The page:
Kamasutra U

In Lee Siegel's outrageously inventive new novel, sex manual marries academic farce with orgasmic results.

Published June 7, 1999 4:00PM (EDT)

Rare is the book that makes one stop and wonder: Is this a literary
masterpiece or do I need my head examined? But such is the alternately
awe-inspiring and goofy thrall cast by Lee Siegel's "Love in a Dead
It is a book of many things -- a satirical romp among the
bloviated windbags of academia, a translation of the ancient sex manual the
Kamasutra, a cross-cultural Lolita tale, a scholarly exegesis on love, and a
murder mystery -- told in myriad whimsical ways through four nested
narrators, a Kamasutra board game, a design for a CD ROM of multiple
translations of the Sanskrit text, sheet music for a romantic aria,
Kamasutra cartoons, numerous newspaper clippings, a bad undergraduate
student essay, excerpts from never-to-be-made, presumably apocryphal
Hollywood scripts, and countless fictive and factual quotes from real and
fabricated historical lovers of India. As if that were not enough to sate
even the horniest linguistic slut, Siegel further molests the reader's
experience by sometimes turning the pages upside down or simply offering
text fragments for the reader to puzzle together. The result is a
contemporary "Tristram Shandy" that makes the original look as spare and
controlled as Raymond Carver.

For anyone who hoped that the days of Robbe-Grillet-esque anti-plots had
been relegated to the literary dust heap forever, "Love in a Dead Language"
may sound like a dangerous step back into the dark ages of postmodern tosh.
But that's the beauty of this book: It instills a pleasure so guilty only
illicit sex on a hot summer night could outdo it.

The first few pages daunt with their structural complexity, but once the
plot is set in motion the novel gyrates and twists with all the disarming
energy of a royal whore trained in the court of Agra. The hero is Leopold
Roth, a middle-aged, romantically overwrought professor of Indian Studies
at one "Western University," a sun-drenched L.A. college. He falls madly in love with the coyly named Lalita Gupta ("Lolita with an A+," as Roth puts it), a foul-mouthed, second-generation Indian-American undergraduate with no interest in India. At the same time, he embarks on a translation of the Kamasutra -- and it is never quite clear if the translation inspires his infatuation or the other way around. As the translation unfolds, Roth's accompanying "Commentaries" tell the story of his demented obsession with the vapid American student. From the beginning, his love is fueled by his patently racist conception of India as a land of mystery and beauty he can't quite conquer or understand; sex with Lalita, he reasons, will give him some much-needed insight into his subject. Killing two birds with one stone, he contrives a summer study-abroad program in which Lalita is the sole student. In the seduction that unfolds, Roth applies the rules of the Kamasutra, a large portion of which is dedicated to helping the male reader seduce an unlikely lover. In the end (which we know from the beginning), Roth -- ruined by accusations of sexual harassment -- meets an untimely death from a blow to the head from his 10-pound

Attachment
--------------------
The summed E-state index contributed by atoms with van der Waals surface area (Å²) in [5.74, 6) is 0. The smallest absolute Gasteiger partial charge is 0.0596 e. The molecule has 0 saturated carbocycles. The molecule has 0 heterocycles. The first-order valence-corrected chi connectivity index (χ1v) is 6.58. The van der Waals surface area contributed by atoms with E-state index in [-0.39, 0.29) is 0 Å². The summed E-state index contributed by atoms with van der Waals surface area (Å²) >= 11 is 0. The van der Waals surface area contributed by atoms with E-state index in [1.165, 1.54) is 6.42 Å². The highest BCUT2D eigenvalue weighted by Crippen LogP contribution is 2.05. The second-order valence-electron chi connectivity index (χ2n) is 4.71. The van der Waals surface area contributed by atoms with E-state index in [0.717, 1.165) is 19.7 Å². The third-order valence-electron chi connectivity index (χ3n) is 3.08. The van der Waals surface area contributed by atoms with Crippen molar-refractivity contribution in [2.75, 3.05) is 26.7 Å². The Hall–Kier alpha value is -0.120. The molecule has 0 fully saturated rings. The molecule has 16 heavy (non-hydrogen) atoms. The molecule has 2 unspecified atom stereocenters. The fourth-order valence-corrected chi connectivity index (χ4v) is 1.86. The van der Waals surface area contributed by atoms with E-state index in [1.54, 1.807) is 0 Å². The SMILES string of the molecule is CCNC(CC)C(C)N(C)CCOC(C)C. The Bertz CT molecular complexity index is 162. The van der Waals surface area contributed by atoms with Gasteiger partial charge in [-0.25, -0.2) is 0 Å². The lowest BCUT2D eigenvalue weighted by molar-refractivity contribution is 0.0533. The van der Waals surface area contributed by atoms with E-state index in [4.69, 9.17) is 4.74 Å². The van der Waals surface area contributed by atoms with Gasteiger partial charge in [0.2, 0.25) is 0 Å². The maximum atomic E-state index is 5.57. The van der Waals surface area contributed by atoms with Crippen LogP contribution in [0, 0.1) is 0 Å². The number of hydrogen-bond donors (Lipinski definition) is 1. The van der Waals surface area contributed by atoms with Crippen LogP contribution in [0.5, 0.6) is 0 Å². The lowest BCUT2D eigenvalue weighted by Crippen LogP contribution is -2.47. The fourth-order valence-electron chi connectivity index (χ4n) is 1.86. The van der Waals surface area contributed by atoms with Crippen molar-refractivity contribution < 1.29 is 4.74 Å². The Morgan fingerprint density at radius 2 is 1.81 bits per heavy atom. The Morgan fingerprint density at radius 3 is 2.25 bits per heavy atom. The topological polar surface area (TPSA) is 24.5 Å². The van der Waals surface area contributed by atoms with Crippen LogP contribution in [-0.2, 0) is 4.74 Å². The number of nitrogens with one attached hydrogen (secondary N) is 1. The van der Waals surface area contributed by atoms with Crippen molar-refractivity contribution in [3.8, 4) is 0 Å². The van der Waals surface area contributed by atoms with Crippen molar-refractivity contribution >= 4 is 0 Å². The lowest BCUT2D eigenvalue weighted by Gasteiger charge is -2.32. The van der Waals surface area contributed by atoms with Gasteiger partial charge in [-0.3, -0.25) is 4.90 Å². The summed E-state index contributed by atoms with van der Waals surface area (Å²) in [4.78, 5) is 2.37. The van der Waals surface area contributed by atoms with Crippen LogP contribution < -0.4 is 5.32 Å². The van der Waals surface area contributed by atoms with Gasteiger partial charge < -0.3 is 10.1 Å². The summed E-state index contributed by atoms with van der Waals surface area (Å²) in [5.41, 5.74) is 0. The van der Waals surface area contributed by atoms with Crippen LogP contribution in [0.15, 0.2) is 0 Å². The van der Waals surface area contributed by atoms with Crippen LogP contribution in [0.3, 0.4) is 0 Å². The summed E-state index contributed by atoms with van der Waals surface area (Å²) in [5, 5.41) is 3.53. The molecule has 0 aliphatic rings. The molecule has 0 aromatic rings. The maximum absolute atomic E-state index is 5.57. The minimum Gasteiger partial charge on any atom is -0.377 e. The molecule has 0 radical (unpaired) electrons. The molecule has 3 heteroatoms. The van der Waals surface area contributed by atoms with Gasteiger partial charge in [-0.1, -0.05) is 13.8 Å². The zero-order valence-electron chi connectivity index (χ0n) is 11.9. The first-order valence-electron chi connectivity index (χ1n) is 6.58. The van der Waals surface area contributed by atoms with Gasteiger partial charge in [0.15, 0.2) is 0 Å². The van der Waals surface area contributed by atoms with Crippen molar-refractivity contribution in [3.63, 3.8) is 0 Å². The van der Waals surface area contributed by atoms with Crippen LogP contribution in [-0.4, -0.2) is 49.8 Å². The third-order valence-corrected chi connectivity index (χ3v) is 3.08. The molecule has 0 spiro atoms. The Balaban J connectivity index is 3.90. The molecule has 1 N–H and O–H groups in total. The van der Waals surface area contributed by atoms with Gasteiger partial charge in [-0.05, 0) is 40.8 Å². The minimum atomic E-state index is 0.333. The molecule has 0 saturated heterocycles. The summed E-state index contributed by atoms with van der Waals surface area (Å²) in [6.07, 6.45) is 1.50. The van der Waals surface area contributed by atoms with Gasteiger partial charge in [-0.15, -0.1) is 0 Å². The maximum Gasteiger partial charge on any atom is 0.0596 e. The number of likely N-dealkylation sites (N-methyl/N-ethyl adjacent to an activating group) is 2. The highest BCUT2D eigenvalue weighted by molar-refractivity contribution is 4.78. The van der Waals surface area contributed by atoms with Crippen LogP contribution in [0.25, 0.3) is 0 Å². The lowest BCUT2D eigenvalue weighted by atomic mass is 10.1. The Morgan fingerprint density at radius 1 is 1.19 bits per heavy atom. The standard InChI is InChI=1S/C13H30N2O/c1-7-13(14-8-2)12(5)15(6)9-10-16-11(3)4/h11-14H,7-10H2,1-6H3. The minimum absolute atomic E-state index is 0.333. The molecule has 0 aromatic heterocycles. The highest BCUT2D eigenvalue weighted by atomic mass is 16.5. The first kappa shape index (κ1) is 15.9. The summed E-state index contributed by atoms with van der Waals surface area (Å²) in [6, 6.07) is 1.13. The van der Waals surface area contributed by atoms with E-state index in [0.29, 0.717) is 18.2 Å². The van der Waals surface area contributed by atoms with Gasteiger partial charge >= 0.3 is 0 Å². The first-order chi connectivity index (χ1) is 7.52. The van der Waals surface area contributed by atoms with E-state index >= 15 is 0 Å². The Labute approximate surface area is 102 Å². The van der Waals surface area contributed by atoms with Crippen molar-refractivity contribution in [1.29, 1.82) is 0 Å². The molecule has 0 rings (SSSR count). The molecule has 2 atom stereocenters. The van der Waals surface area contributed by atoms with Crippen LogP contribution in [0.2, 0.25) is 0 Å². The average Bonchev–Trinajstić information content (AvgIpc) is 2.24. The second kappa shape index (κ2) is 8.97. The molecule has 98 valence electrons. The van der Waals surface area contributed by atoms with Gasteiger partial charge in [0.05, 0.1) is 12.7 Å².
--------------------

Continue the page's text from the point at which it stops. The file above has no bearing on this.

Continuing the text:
Monier Monier-Williams' Sanskrit-English Dictionary (1899; reprint, Oxford: Oxford Univeristy Press, 1945).

Again, Roth is but one of four narrators: The others include Vatsyayana Mallanaga, the author of the Kamasutra; Pralayananga Lilaraja, Hindu intellectual and Persian translator of the Kamasutra, whose own past commentaries inform the scholarly background for the final narrator; and finally, Roth's only graduate student, the half-Indian/half-Jewish Anang Saighal. Charged with being Roth's literary executor, he undertakes to bring the entire manuscript together, offering personal and scholarly footnotes for the whole, unwieldy mess that Roth has left. In the process, he sets out to discover the mystery of Roth's death.

The mix of ivory tower babble, murderous intrigue and sicko love story is
enticing; the sheer breadth of Siegel's style makes the book irresistible.
Reeling from hallucinatory poetry to wry parody, high theory to base